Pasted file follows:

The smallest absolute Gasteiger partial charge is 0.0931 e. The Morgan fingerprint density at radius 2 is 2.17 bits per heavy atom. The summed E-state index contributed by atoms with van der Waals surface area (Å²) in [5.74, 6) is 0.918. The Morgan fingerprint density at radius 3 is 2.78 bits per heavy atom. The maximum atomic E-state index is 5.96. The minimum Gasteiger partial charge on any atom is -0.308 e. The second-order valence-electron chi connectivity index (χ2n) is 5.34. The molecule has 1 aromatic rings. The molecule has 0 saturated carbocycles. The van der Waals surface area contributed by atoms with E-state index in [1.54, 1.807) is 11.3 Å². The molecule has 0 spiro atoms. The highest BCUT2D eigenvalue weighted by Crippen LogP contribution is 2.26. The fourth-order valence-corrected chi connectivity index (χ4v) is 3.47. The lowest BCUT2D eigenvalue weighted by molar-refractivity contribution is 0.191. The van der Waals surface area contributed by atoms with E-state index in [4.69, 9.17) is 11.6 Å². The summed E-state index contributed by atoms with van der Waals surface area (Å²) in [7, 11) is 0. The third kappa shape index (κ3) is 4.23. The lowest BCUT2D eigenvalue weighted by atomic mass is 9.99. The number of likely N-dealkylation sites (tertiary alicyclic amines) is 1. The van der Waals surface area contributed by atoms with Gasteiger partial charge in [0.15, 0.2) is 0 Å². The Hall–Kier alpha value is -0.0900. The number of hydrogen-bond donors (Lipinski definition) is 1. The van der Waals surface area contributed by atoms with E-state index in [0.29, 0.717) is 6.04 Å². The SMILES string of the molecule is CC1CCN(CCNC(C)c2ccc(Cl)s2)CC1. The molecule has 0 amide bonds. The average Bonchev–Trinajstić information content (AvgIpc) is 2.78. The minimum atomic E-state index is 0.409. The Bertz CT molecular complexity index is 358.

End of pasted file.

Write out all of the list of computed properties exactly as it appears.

The smallest absolute Gasteiger partial charge is 0.0931 e. The Morgan fingerprint density at radius 2 is 2.17 bits per heavy atom. The summed E-state index contributed by atoms with van der Waals surface area (Å²) in [5.74, 6) is 0.918. The Morgan fingerprint density at radius 3 is 2.78 bits per heavy atom. The maximum atomic E-state index is 5.96. The minimum Gasteiger partial charge on any atom is -0.308 e. The second-order valence-electron chi connectivity index (χ2n) is 5.34. The molecule has 1 aromatic rings. The molecule has 0 saturated carbocycles. The van der Waals surface area contributed by atoms with E-state index in [1.54, 1.807) is 11.3 Å². The molecule has 0 spiro atoms. The highest BCUT2D eigenvalue weighted by Crippen LogP contribution is 2.26. The fourth-order valence-corrected chi connectivity index (χ4v) is 3.47. The lowest BCUT2D eigenvalue weighted by molar-refractivity contribution is 0.191. The van der Waals surface area contributed by atoms with E-state index in [4.69, 9.17) is 11.6 Å². The summed E-state index contributed by atoms with van der Waals surface area (Å²) in [7, 11) is 0. The third kappa shape index (κ3) is 4.23. The lowest BCUT2D eigenvalue weighted by atomic mass is 9.99. The number of likely N-dealkylation sites (tertiary alicyclic amines) is 1. The van der Waals surface area contributed by atoms with Gasteiger partial charge in [0.15, 0.2) is 0 Å². The Hall–Kier alpha value is -0.0900. The number of hydrogen-bond donors (Lipinski definition) is 1. The van der Waals surface area contributed by atoms with E-state index in [0.29, 0.717) is 6.04 Å². The SMILES string of the molecule is CC1CCN(CCNC(C)c2ccc(Cl)s2)CC1. The molecule has 0 amide bonds. The average Bonchev–Trinajstić information content (AvgIpc) is 2.78. The minimum atomic E-state index is 0.409. The Bertz CT molecular complexity index is 358.